Iteroparous organisms maximise their overall fitness by optimising their reproductive effort over multiple reproductive events. Hence, changes in reproductive effort are expected to have both short- and long-term consequences on parents and their offspring. In laboratory rodents, manipulation of reproductive efforts during lactation have however revealed little short-term reproductive adjustments, suggesting that female laboratory rodents might express maximal rather than optimal levels of reproductive investments as observed in semelparous organisms. Using a litter size manipulation (LSM) experiment in a small wild-derived rodent (the common vole; Microtus arvalis), we show that females altered their reproductive efforts in response to LSM, with females having higher metabolic rates and showing alternative body mass dynamics when rearing an enlarged rather than reduced litter. Those differences in female reproductive effort were nonetheless insufficient to fully match their pups’ energy demand, pups being lighter at weaning in enlarged litters. Interestingly, female reproductive effort changes had long-term consequences, with females that had previously reared an enlarged litter being lighter at birth of their subsequent litter and producing lower quality pups. We discuss the significance of using wild-derived animals in studies of reproductive effort optimisation.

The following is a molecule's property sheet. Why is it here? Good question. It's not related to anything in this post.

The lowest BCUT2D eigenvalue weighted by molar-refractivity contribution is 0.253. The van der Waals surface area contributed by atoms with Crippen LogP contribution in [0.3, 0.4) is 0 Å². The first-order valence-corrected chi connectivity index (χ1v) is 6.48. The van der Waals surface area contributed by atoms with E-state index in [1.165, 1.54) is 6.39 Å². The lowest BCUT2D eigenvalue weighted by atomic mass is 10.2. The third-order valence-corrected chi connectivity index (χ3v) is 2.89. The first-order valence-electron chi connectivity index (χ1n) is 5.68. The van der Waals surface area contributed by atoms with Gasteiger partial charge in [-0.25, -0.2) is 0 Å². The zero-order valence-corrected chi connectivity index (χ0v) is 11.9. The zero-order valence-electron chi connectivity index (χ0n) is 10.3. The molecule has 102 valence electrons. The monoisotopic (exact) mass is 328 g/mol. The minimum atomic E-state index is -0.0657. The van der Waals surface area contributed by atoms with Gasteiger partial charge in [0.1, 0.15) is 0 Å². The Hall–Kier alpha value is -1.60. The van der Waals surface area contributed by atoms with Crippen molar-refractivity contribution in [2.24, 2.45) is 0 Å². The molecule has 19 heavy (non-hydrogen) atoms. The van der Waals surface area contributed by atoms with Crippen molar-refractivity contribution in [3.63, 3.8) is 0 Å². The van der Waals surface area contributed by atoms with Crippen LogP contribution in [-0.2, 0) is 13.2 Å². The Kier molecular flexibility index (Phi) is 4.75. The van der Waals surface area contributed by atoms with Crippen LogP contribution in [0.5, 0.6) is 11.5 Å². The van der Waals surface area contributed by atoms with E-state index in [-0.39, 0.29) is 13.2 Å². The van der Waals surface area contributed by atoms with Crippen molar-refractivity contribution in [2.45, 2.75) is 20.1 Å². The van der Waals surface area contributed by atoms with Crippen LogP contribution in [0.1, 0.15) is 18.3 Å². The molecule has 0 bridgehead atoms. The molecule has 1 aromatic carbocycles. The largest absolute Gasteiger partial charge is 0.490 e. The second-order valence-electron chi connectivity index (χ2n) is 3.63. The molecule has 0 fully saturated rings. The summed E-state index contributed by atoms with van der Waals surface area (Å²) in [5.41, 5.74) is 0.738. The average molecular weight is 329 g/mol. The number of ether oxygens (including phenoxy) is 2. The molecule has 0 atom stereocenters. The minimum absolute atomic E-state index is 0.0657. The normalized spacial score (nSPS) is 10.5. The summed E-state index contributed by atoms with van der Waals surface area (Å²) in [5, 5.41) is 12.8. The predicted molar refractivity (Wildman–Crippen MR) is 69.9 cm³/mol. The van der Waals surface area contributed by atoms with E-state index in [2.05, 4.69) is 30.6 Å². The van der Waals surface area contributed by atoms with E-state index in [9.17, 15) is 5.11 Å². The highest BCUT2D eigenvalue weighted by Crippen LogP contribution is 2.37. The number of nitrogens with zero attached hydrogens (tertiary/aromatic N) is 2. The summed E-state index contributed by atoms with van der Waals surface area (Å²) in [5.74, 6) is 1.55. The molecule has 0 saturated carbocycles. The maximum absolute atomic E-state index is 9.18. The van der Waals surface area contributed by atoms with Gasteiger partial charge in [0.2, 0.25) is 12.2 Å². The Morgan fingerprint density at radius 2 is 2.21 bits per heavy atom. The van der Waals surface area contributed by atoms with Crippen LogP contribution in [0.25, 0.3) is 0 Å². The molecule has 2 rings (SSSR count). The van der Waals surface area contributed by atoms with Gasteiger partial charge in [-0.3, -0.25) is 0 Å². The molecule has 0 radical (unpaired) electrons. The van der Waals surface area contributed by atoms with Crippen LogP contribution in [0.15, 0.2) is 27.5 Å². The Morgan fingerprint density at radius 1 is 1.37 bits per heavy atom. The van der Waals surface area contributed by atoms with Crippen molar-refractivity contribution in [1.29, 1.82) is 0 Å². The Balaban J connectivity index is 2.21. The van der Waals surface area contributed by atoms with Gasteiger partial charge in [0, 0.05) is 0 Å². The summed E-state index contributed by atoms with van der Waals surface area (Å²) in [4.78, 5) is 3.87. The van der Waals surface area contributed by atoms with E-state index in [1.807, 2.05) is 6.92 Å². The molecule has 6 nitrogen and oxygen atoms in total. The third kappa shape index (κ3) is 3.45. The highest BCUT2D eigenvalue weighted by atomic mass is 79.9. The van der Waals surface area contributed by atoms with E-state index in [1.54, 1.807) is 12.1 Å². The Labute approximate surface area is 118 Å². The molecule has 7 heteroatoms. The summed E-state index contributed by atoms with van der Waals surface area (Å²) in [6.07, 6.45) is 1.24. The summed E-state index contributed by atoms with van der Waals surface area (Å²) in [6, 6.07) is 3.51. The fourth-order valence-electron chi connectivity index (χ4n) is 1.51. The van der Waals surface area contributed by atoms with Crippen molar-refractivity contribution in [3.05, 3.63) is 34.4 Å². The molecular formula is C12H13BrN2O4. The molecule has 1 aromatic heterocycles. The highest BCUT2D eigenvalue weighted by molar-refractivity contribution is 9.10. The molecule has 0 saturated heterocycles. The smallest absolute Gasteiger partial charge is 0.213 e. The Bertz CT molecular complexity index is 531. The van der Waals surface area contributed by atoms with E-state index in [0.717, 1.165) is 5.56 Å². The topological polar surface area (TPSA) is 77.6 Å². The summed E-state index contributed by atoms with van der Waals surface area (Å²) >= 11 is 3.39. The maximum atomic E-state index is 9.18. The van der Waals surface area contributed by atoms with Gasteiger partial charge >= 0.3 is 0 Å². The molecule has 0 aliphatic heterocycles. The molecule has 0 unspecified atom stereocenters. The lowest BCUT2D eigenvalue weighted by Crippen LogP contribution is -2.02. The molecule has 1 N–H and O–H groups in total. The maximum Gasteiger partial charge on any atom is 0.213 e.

Reproductive parameters for short- and long term effects of litter size manipulation in the common vole: "Short term data"-sheet includes data collected during litter size manipulation. "Long term data" -sheet includes data collected from subsequent reproductive event without manipulation. RMR is resting metabolic rate of the mother measured at day 15-17 of lactation. "Mass_change_ " indicates body mass change of the mother during given period. Days in variable names indicate days after birth. "Mass_change_weaning_pairing%" indicates body mass change of the mother, in percentage, from the weaning of previous litter until the beginning of the next pairing. Data was collected in the laboratory using wild-derived F2 generation (parents) common voles.
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- Cost of reproduction
- life history theories
- litter size manipulation
- Microtus arvalis